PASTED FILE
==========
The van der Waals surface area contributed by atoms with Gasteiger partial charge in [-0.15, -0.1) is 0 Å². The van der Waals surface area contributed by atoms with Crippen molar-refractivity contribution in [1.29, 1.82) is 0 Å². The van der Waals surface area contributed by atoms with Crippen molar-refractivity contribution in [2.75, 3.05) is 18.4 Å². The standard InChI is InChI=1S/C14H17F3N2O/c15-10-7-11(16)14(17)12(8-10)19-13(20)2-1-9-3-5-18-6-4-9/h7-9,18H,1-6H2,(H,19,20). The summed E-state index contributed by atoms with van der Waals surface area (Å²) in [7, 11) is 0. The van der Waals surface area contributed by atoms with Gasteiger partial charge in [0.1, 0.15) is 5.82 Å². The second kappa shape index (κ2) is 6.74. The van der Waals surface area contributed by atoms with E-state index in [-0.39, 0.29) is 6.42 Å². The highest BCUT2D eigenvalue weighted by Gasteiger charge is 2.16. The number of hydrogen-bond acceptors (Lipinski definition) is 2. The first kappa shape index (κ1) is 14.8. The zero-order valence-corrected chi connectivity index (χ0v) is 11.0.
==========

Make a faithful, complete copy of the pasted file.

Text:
The van der Waals surface area contributed by atoms with Gasteiger partial charge in [-0.15, -0.1) is 0 Å². The van der Waals surface area contributed by atoms with Crippen molar-refractivity contribution in [1.29, 1.82) is 0 Å². The van der Waals surface area contributed by atoms with Crippen molar-refractivity contribution in [2.75, 3.05) is 18.4 Å². The standard InChI is InChI=1S/C14H17F3N2O/c15-10-7-11(16)14(17)12(8-10)19-13(20)2-1-9-3-5-18-6-4-9/h7-9,18H,1-6H2,(H,19,20). The summed E-state index contributed by atoms with van der Waals surface area (Å²) in [7, 11) is 0. The van der Waals surface area contributed by atoms with Gasteiger partial charge in [0.1, 0.15) is 5.82 Å². The second kappa shape index (κ2) is 6.74. The van der Waals surface area contributed by atoms with E-state index in [-0.39, 0.29) is 6.42 Å². The highest BCUT2D eigenvalue weighted by Gasteiger charge is 2.16. The number of hydrogen-bond acceptors (Lipinski definition) is 2. The first kappa shape index (κ1) is 14.8. The zero-order valence-corrected chi connectivity index (χ0v) is 11.0.